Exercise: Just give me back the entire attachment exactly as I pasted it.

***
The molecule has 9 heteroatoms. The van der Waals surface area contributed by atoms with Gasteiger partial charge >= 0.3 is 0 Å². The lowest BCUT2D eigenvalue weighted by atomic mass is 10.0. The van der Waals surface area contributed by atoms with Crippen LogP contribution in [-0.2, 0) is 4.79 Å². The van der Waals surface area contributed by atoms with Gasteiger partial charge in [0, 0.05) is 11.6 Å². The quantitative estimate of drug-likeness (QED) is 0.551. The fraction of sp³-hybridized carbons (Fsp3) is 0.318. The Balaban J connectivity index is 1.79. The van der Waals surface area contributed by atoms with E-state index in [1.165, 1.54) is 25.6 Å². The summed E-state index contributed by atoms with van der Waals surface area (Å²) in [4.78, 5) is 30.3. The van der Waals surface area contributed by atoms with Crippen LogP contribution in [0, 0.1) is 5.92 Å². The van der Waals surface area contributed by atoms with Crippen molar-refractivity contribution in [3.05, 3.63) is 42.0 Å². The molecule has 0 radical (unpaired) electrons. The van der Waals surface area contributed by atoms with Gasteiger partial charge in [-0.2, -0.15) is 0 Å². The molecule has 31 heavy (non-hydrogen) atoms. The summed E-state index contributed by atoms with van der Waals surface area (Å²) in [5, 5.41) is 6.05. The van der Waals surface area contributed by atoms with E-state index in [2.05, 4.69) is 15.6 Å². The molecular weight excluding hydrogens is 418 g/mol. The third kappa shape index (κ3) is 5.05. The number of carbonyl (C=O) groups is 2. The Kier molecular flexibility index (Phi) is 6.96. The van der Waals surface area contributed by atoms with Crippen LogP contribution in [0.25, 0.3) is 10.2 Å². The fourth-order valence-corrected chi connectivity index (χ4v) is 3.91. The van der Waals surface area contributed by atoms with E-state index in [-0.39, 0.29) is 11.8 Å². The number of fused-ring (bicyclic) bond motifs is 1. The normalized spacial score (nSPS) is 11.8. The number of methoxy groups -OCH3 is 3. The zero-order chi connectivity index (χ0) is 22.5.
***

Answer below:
The molecule has 9 heteroatoms. The van der Waals surface area contributed by atoms with Gasteiger partial charge >= 0.3 is 0 Å². The lowest BCUT2D eigenvalue weighted by atomic mass is 10.0. The van der Waals surface area contributed by atoms with Crippen LogP contribution in [-0.2, 0) is 4.79 Å². The van der Waals surface area contributed by atoms with Gasteiger partial charge in [0, 0.05) is 11.6 Å². The quantitative estimate of drug-likeness (QED) is 0.551. The fraction of sp³-hybridized carbons (Fsp3) is 0.318. The Balaban J connectivity index is 1.79. The van der Waals surface area contributed by atoms with E-state index in [1.165, 1.54) is 25.6 Å². The summed E-state index contributed by atoms with van der Waals surface area (Å²) in [4.78, 5) is 30.3. The van der Waals surface area contributed by atoms with Crippen LogP contribution in [0, 0.1) is 5.92 Å². The van der Waals surface area contributed by atoms with Crippen molar-refractivity contribution in [3.05, 3.63) is 42.0 Å². The molecule has 0 radical (unpaired) electrons. The van der Waals surface area contributed by atoms with Gasteiger partial charge in [-0.2, -0.15) is 0 Å². The molecule has 31 heavy (non-hydrogen) atoms. The summed E-state index contributed by atoms with van der Waals surface area (Å²) in [5, 5.41) is 6.05. The van der Waals surface area contributed by atoms with E-state index in [2.05, 4.69) is 15.6 Å². The molecular weight excluding hydrogens is 418 g/mol. The third kappa shape index (κ3) is 5.05. The number of carbonyl (C=O) groups is 2. The Kier molecular flexibility index (Phi) is 6.96. The van der Waals surface area contributed by atoms with Crippen LogP contribution in [0.25, 0.3) is 10.2 Å². The fourth-order valence-corrected chi connectivity index (χ4v) is 3.91. The van der Waals surface area contributed by atoms with E-state index in [-0.39, 0.29) is 11.8 Å². The number of fused-ring (bicyclic) bond motifs is 1. The normalized spacial score (nSPS) is 11.8. The number of methoxy groups -OCH3 is 3. The zero-order chi connectivity index (χ0) is 22.5.